With Thea gone, I expected the shit to hit the fan any day. All that happened, though, was that a small amount of the soymilk vanished.
A small enough amount that I grinned a bit. Got him. So, I started to get, bluntly, complacent.
You know, if nothing happens for long enough, you start thinking nothing’s going to happen. So, I settled into a normal life. Kind of boring, but it was what it was. Gave me chance to get my grades up and start calling model agencies.
I got two auditions almost straight away. Prue helped me, and I knew I looked fantastic by the time she had finished with me. Fantastic and all but unrecognizable. Which suited me fine. If I couldn’t recognize myself, my enemies couldn’t either.
And even the fairy seemed to have been put off by that vile soy lite stuff. (I poured the rest of it down the drain, figuring it would never fall for the same trick twice).
Yes, within a couple of weeks I wanted my enemies or something to show up again. During the third week I was outright bored.
I’d taken the night off work to audition with the modeling agency, and I checked my face before heading there.
“Ms…is that really your name?”
“It’s a long story.”
“You should change it. Or maybe not.” The agency man studied me. He reminded me a bit of Mr. Otter. The same scrutiny that was carefully, guardedly not sexual. “Most models use stage names anyway. Especially if you want to move into acting. You need one that isn’t already in the SAG.”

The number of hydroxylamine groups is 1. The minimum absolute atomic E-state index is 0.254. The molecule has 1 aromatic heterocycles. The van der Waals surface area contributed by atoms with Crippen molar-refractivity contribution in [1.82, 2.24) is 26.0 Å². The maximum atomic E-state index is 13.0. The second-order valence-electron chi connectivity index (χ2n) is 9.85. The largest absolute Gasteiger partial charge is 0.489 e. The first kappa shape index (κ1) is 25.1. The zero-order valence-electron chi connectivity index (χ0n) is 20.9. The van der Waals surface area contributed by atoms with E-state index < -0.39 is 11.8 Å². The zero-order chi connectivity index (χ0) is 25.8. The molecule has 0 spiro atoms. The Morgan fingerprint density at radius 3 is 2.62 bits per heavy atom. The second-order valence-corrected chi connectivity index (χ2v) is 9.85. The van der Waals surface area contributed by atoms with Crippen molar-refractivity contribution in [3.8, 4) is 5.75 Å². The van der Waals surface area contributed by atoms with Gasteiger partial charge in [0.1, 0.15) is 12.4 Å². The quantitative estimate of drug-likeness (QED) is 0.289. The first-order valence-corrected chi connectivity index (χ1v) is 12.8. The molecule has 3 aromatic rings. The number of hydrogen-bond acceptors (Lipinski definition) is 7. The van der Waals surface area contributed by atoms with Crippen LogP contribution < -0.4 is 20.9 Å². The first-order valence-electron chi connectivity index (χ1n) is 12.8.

“Actor’s names are like trademarks. You can’t use somebody else’s. Think about it now, before you need it.”
Then he started to take some photos.
A lot of photos. I was stiff by the end of it from holding different poses. None of them were too suggestive, though, so I figured I was okay and not about to end up on a casting couch. Which I was sure happened in modeling.
Which was, of course, the point at which Mr. Otter showed up. I could almost feel him waiting outside.
“Okay. Good. You’ve got a lot of body control…martial arts?”
“Not formally. Lots of self defense and the like, though.”
“Yeah. Growing up without money in a big city will do that.”
I was mentally holding my breath. He was outside and I didn’t trust him not to come in and cause trouble.
“Well. We’ll get back to you. Think about the name.”
“I will,” I promised, stepping outside.
“Nice war paint.”
I tilted my head to one side. “Hello. Thanks for not coming in and interrupting.”
“Who am I to interfere if you want to sell your beauty?”
I hadn’t thought of it like that. “At least I’m not…”
“And you won’t.” It didn’t sound like an order.
It sounded like he knew me better than I knew myself.